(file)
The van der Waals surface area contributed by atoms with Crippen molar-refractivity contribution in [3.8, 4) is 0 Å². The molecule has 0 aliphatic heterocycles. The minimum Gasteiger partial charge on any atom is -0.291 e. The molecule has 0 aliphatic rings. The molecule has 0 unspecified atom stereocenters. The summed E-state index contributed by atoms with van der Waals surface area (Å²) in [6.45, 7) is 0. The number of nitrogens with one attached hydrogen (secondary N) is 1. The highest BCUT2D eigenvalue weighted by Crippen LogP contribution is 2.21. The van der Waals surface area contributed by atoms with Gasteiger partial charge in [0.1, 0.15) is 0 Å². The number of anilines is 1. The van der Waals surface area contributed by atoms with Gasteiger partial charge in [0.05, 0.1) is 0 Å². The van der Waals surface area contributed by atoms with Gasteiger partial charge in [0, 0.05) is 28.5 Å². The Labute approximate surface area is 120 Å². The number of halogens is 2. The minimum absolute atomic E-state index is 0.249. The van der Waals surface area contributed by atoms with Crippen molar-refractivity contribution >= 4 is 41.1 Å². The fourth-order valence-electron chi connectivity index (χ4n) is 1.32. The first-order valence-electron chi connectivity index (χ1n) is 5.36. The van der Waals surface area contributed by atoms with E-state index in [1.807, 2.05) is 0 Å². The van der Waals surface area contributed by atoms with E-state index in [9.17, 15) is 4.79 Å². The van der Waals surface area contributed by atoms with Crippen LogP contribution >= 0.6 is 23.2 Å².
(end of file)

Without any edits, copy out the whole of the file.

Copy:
The van der Waals surface area contributed by atoms with Crippen molar-refractivity contribution in [3.8, 4) is 0 Å². The molecule has 0 aliphatic heterocycles. The minimum Gasteiger partial charge on any atom is -0.291 e. The molecule has 0 aliphatic rings. The molecule has 0 unspecified atom stereocenters. The summed E-state index contributed by atoms with van der Waals surface area (Å²) in [6.45, 7) is 0. The number of nitrogens with one attached hydrogen (secondary N) is 1. The highest BCUT2D eigenvalue weighted by Crippen LogP contribution is 2.21. The van der Waals surface area contributed by atoms with Gasteiger partial charge in [0.1, 0.15) is 0 Å². The number of anilines is 1. The van der Waals surface area contributed by atoms with Gasteiger partial charge in [0.05, 0.1) is 0 Å². The van der Waals surface area contributed by atoms with Gasteiger partial charge in [0, 0.05) is 28.5 Å². The Labute approximate surface area is 120 Å². The number of halogens is 2. The minimum absolute atomic E-state index is 0.249. The van der Waals surface area contributed by atoms with Crippen molar-refractivity contribution >= 4 is 41.1 Å². The fourth-order valence-electron chi connectivity index (χ4n) is 1.32. The first-order valence-electron chi connectivity index (χ1n) is 5.36. The van der Waals surface area contributed by atoms with E-state index in [1.807, 2.05) is 0 Å². The van der Waals surface area contributed by atoms with E-state index in [9.17, 15) is 4.79 Å². The van der Waals surface area contributed by atoms with Crippen LogP contribution >= 0.6 is 23.2 Å².